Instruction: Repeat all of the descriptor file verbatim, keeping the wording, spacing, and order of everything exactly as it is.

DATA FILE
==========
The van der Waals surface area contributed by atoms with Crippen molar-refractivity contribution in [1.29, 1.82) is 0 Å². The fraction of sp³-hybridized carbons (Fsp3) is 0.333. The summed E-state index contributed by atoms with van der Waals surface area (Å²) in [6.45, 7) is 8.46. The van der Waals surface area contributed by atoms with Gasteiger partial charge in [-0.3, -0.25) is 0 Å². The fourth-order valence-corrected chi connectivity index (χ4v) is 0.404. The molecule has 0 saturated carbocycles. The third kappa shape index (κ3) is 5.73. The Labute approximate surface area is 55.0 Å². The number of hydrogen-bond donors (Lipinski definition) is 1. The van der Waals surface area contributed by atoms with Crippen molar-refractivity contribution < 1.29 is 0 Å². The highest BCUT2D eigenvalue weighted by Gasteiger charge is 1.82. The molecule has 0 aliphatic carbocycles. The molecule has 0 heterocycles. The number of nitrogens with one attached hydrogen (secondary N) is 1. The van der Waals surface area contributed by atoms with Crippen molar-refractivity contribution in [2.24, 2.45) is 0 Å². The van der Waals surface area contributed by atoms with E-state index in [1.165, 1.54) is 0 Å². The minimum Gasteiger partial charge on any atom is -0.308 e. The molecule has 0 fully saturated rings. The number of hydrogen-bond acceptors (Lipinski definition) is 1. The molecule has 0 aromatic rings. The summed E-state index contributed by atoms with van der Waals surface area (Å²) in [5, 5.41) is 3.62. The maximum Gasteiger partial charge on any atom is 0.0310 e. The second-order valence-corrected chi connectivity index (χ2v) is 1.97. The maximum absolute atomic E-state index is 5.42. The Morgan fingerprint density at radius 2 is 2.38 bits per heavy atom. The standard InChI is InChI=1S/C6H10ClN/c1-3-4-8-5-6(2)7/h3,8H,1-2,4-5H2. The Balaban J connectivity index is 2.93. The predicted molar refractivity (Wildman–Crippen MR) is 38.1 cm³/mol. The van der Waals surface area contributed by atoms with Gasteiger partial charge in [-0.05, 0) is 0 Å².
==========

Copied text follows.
The van der Waals surface area contributed by atoms with Crippen molar-refractivity contribution in [1.29, 1.82) is 0 Å². The fraction of sp³-hybridized carbons (Fsp3) is 0.333. The summed E-state index contributed by atoms with van der Waals surface area (Å²) in [6.45, 7) is 8.46. The van der Waals surface area contributed by atoms with Gasteiger partial charge in [-0.3, -0.25) is 0 Å². The fourth-order valence-corrected chi connectivity index (χ4v) is 0.404. The molecule has 0 saturated carbocycles. The third kappa shape index (κ3) is 5.73. The Labute approximate surface area is 55.0 Å². The number of hydrogen-bond donors (Lipinski definition) is 1. The van der Waals surface area contributed by atoms with Crippen molar-refractivity contribution < 1.29 is 0 Å². The highest BCUT2D eigenvalue weighted by Gasteiger charge is 1.82. The molecule has 0 aliphatic carbocycles. The molecule has 0 heterocycles. The number of nitrogens with one attached hydrogen (secondary N) is 1. The van der Waals surface area contributed by atoms with Crippen molar-refractivity contribution in [2.24, 2.45) is 0 Å². The van der Waals surface area contributed by atoms with E-state index in [1.165, 1.54) is 0 Å². The minimum Gasteiger partial charge on any atom is -0.308 e. The molecule has 0 fully saturated rings. The number of hydrogen-bond acceptors (Lipinski definition) is 1. The molecule has 0 aromatic rings. The summed E-state index contributed by atoms with van der Waals surface area (Å²) in [5, 5.41) is 3.62. The maximum Gasteiger partial charge on any atom is 0.0310 e. The second-order valence-corrected chi connectivity index (χ2v) is 1.97. The maximum absolute atomic E-state index is 5.42. The Morgan fingerprint density at radius 2 is 2.38 bits per heavy atom. The standard InChI is InChI=1S/C6H10ClN/c1-3-4-8-5-6(2)7/h3,8H,1-2,4-5H2. The Balaban J connectivity index is 2.93. The predicted molar refractivity (Wildman–Crippen MR) is 38.1 cm³/mol. The van der Waals surface area contributed by atoms with Gasteiger partial charge in [-0.05, 0) is 0 Å².